LibVibe and Uncontrolled Vocabulary are new sites to me, and I’m not sure whether I want to subscribe regularly. My podcast listening is still more in the nature of the support system for a long drive– and the work commute is my chance to catch up with the radio, rather than listen to library updates. I have been on the SirsiDynix site before– since they have hosted Pat Wagner of Pattern Research, Inc. Listen to one of her podcasts if you need to be convinced of her wisdom– and don’t forget to sign up for her Vermont leadership workshop this fall.

I’m betting that we see more and more applications for visually challenged library users– and I’m thrilled that Teresa Faust in Vermont’s Special Services Unit is so quick to publicize services for these listeners. I tried one and was pleased with the technology, but a little disappointed with the choices of books available. The usual challenge with a new market, I guess– publishers and their authors making decisions on how to move forward and which technologies are worth investing in.

Still to do:

1. get better organized with a feed reader. I liked the looks of Juice, but couldn’t make it load where I am right now. I’ve been using the sync function on Windows Media Player, and fussing with how some podcasts automatically start QuickTime or other software. The computer I’m on is used by a number of listeners, and I expect they’ve set up some different paths.

2. download a book from Listen Up!


YouTube was the easiest of the new web 2.0 features for me to try out– and to spend time wandering. When the Nelinet crew brought their show to Vermont, I saw “Let’s Go,”– and it seems like that same week, someone sent me the Montpelier boys singing their rap, 802. And NPR alerted me to “The Evolution of Dance,” and the New York Times sent me over to YouTube to watch early movie clips when a star died.

Web video is clearly of the moment. Mara’s review of the history shows just how fast this phenomenon has happened. I’m not quite ready to buy the Flip, the tiny video camera that takes five minute clips– but I know it would be a huge hit if it turned up in Christmas stockings this December.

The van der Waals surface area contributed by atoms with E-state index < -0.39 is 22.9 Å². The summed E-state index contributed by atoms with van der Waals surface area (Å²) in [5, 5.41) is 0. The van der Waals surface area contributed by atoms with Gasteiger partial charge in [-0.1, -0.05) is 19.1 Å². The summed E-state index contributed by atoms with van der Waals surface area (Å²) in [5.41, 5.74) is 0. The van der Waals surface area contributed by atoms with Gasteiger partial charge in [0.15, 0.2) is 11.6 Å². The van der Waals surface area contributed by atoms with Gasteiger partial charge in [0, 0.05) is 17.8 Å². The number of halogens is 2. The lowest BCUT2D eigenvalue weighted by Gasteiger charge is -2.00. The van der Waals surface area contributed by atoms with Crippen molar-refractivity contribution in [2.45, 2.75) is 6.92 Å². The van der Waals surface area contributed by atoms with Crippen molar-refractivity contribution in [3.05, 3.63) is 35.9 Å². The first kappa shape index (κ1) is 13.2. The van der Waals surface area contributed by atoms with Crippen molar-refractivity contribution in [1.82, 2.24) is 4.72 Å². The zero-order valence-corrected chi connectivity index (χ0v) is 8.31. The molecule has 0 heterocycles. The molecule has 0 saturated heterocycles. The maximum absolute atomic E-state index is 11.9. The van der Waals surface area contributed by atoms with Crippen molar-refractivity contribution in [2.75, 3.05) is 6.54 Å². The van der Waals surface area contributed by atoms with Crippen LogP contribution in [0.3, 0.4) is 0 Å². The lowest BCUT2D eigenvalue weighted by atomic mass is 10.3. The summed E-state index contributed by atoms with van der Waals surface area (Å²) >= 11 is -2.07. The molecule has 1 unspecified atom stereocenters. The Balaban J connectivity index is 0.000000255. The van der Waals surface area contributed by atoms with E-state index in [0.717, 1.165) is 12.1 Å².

An old friend described to me her office IT person coming in and removing all the sound speakers to the office computers, and I thought WHOA. Those are a part of my life, and it’s legit– that’s how I heard the new ALA National Library Week clips. That’s where I watched the library drill teams perform. That’s the web conferencing, the webinars, the easy way to hear speakers and see their presentations even if I didn’t make it to New Jersey, New Mexico, or New York. The webinars, etcetera, are not on YouTube– it’s just that YouTube is a really easy way to get hooked up with the current visual world. Guess I got sidetracked there for a minute.

For this assignment I reviewed all the innovative library tools and thought about how many VT libraries posted to I love my library, the Gale contest. They could create a virtual tool for the library website too– or a contest. (Too bad TV and YouTube have given us such high standards– I thought the some of the contest entries were SO terrible!) While I was on YouTube watching the catalog/PC & Mac parody, I realized I didn’t remember the original PC and Mac ads. And, of course, they were on YouTube also.

Looking Back

How embarrassing…. it’s been so long I’ve forgotten my user name for my blog. And what about my own name? No, that’s OK– it’s still Amy Howlett.

Listening to librarians at the Collection Development workshop in Killington renewed my energy for completing the 23 things. Now that’s Real Social Networking! We wanted to make sure they knew about RSS feeds, about reading book reviewer blogs, about saving links with delicious– and so we found ourselves talking about Vermont’s 23 Things. For anyone who’s still finding it hard to go after this material: find a good teacher. Linda Braun showed me so much in one brief day– so many connections, ideas, uses for the new web tools.